• As shown in FIG. 17, a first ESD protection circuit 121 is connected between an input pad PAD, which is connected to internal circuits, and a VDD node to be supplied with a power supply potential VDD. A second ESD protection circuit 122 is connected between the input pad PAD and a ground potential VSS (GND).
  • In the first ESD protection circuit 121, the current passage between the anode and cathode of the LVTSCR1 used as a first SCR is connected between the VDD node and input pad PAD. The LVTSCR1 is arranged such that the base and collector of a PNP transistor Q1 are connected to the collector and base of an NPN transistor Q2, respectively. The emitter of PNP transistor Q1 comes to the anode, and the emitter of the NPN transistor Q2 comes to the cathode.
  • The current passage between the source S and drain D of a PMOS transistor Mp1 having a thin gate oxide film is connected between the VDD node and NPN transistor Q2. The gate G of the PMOS transistor Mp1 is connected to the VDD node.
  • A well layer resistance Rw1 exists from the base of the PNP transistor Q1 and the collector of the NPN transistor Q2 (N-Well) to the VDD node. A well layer resistance Rw2 exists between the emitter of the NPN transistor Q2 and the input pad PAD. A substrate resistance Rsub1 exists from the collector of the PNP transistor Q1 and the base of the NPN transistor Q2 (p-sub) to the GND.
  • In the second ESD protection circuit 122, the current passage between the anode and cathode of the LVTSCR2 used as a second SCR is connected between the input pad PAD and the GND. The LVTSCR2 is arranged such that the base and collector of a PNP transistor Q3 are connected to the collector and base of an NPN transistor Q4, respectively. The emitter of PNP transistor Q3 comes to the anode, and the emitter of the NPN transistor Q4 comes to the cathode.
  • The current passage between the drain D and source S of a NMOS transistor Mn1 having a thin gate oxide film is connected between the base of the PNP transistor Q3 and the emitter of the NPN transistor Q4. The gate G of the NMOS transistor Mn1 is connected to the GND.
  • A well layer resistance Rw3 exists from the base of the PNP transistor Q3 and the collector of the NPN transistor Q4 (N-Well) to the VDD node. A resistance Rw4 exists between the emitter of the NPN transistor Q4 and the GND. A substrate resistance Rsub2 exists between the base of the NPN transistor Q4 (the substrate region of the NMOS transistor TN) and the GND.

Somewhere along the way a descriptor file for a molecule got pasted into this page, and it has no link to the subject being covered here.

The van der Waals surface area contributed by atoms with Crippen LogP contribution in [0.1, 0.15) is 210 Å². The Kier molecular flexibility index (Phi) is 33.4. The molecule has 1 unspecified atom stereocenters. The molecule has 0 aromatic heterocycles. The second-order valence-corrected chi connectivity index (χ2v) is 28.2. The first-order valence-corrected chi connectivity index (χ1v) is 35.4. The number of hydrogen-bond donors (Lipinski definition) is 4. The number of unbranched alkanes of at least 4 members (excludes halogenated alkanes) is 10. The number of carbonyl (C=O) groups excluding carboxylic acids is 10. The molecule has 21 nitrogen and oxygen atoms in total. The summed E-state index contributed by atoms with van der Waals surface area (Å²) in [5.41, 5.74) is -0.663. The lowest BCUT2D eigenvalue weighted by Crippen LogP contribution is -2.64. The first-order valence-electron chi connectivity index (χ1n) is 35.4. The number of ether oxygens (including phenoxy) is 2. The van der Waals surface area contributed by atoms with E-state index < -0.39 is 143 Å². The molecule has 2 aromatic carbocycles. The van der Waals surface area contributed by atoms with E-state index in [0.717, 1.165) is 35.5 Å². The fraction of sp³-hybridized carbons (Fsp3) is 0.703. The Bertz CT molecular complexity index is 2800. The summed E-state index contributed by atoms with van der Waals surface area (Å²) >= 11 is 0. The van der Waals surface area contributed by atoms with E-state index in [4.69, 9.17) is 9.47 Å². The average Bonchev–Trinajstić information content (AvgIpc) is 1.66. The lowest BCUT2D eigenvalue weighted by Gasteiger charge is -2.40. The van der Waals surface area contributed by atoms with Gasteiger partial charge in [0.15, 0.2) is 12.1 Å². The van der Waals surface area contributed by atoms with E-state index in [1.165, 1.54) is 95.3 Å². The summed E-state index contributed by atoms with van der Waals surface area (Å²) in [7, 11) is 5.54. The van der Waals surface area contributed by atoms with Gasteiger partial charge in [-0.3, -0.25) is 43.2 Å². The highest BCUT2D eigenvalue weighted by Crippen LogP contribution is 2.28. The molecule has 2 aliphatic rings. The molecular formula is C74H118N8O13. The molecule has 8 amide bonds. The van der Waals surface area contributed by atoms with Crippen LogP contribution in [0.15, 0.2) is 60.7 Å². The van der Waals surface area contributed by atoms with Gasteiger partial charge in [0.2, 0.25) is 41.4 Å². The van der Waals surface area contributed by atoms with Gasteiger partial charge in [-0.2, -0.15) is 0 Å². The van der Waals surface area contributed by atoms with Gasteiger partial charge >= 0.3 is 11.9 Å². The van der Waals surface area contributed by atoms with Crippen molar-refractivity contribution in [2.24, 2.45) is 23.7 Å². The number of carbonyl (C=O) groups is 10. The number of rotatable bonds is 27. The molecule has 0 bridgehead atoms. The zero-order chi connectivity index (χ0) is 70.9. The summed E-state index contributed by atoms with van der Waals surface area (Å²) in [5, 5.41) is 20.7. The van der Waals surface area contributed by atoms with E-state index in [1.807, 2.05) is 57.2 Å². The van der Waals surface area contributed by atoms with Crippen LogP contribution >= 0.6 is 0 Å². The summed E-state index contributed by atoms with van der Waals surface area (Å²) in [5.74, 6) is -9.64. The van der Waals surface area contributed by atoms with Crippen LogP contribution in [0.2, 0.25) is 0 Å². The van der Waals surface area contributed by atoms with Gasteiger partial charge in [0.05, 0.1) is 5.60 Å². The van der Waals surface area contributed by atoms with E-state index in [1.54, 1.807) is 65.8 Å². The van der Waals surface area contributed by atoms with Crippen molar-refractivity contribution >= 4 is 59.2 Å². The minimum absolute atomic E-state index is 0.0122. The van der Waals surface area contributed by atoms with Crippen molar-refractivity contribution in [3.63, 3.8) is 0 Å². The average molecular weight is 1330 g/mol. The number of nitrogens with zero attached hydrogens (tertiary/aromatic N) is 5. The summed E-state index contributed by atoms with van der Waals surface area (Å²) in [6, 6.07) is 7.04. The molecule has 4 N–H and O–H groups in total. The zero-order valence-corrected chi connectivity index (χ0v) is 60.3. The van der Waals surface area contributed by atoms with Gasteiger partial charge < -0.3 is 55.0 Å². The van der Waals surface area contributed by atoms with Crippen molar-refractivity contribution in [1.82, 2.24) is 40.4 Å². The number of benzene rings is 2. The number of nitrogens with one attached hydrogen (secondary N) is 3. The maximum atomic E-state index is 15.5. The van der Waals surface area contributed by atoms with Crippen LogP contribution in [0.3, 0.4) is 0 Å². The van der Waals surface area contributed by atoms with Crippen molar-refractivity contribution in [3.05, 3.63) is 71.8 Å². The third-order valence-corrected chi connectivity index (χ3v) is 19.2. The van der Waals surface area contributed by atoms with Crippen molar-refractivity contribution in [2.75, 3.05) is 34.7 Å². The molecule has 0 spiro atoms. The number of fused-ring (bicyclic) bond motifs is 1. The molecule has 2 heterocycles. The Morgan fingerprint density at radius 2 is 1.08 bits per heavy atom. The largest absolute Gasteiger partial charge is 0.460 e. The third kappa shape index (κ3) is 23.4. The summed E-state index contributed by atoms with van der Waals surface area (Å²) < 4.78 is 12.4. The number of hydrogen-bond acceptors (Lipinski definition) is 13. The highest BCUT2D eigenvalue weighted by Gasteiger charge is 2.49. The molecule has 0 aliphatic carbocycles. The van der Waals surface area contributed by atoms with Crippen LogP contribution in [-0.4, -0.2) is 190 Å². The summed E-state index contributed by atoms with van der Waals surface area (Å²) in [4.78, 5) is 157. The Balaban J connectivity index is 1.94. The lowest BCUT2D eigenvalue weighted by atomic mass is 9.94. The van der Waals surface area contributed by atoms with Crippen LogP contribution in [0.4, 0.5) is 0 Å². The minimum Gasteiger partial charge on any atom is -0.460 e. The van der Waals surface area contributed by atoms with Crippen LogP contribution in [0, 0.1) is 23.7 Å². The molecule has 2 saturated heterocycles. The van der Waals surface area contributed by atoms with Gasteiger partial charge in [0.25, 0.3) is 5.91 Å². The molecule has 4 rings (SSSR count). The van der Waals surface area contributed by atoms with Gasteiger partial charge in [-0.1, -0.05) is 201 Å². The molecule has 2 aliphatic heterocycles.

• FIG. 18 is a sectional view schematically showing the LVTSCR2 as a representative of the LVTSCR1 and LVTSCR2 shown in FIG. 17.
  • As shown in FIG. 18, an N-well layer (N-Well) 131 is formed in the surface of a P-substrate (P-Substrate) 130. A P+-region (the emitter region of the PNP transistor Q3) 132 and an N+-region (the lead-out region of the N-well layer) 133 are formed adjacent to each other in the surface of the N-well layer (the base region of the PNP transistor Q3) 131. The P+-region 132 and N+-region 133 come to the anode of the LVTSCR (Anode).
  • An N+-region (the collector region of the NPN transistor Q4 and the drain region of the NMOSFET) 135 is formed in the surface including the interface between the N-well layer 131 and the P-substrate (the collector region of the PNP transistor Q3 and the base region of the NPN transistor Q4) 130. A device isolation region 134 is formed between the N+-region 135 and P+-region 132.
  • An N+-region (the emitter region of the NPN transistor Q4 and the source region of the NMOS transistor Mn1) 136 is formed adjacent to the N+-region 135 in the surface of the P-substrate 130. The N+-region 136 comes to the cathode of the LVTSCR (Cathode).
  • The gate electrode 137 of the NMOS transistor Mn1 is disposed, through a thin gate oxide film, on a channel region between the two N+-regions 135 and 136. The gate electrode 137 is connected to the cathode (the N+-region 136).
  • In the LVTSCR2 described above, both the PNP transistor Q3 and NPN transistor Q4 use the junction between the P-substrate 130 and N-well layer 131. It is specific that the drain region 135 of the NMOSFET is formed on a part of the junction.
  • The second ESD protection circuit 122 shown in FIG. 17, which employs the LVTSCR2 with the arrangement described above, operates as follows, when the input pad PAD receives a positive surge voltage. Specifically, if a voltage higher than a snap-back breakdown voltage is applied to the LVTSCR2 due to the surge voltage, the LVTSCR2 is turned on, using the snap-back current as a base current. As a consequence, the surge current is discharged to the GND, thereby protecting the input gate of the input circuit. However, if the voltage applied to the LVTSCR2, which is higher than a snap-back breakdown voltage, is higher than the gate breakdown voltage of the NMOS transistor Mn1, the internal circuits may be damaged by the surge voltage input.
  • FIG. 19 is an equivalent circuit diagram showing the main part of another ESD protection circuit, disclosed in the publication described above. In this example (Prior Art 2), the ESD protection circuit employs a lateral SCR, which uses a gate coupling technique and can be triggered with a still lower voltage.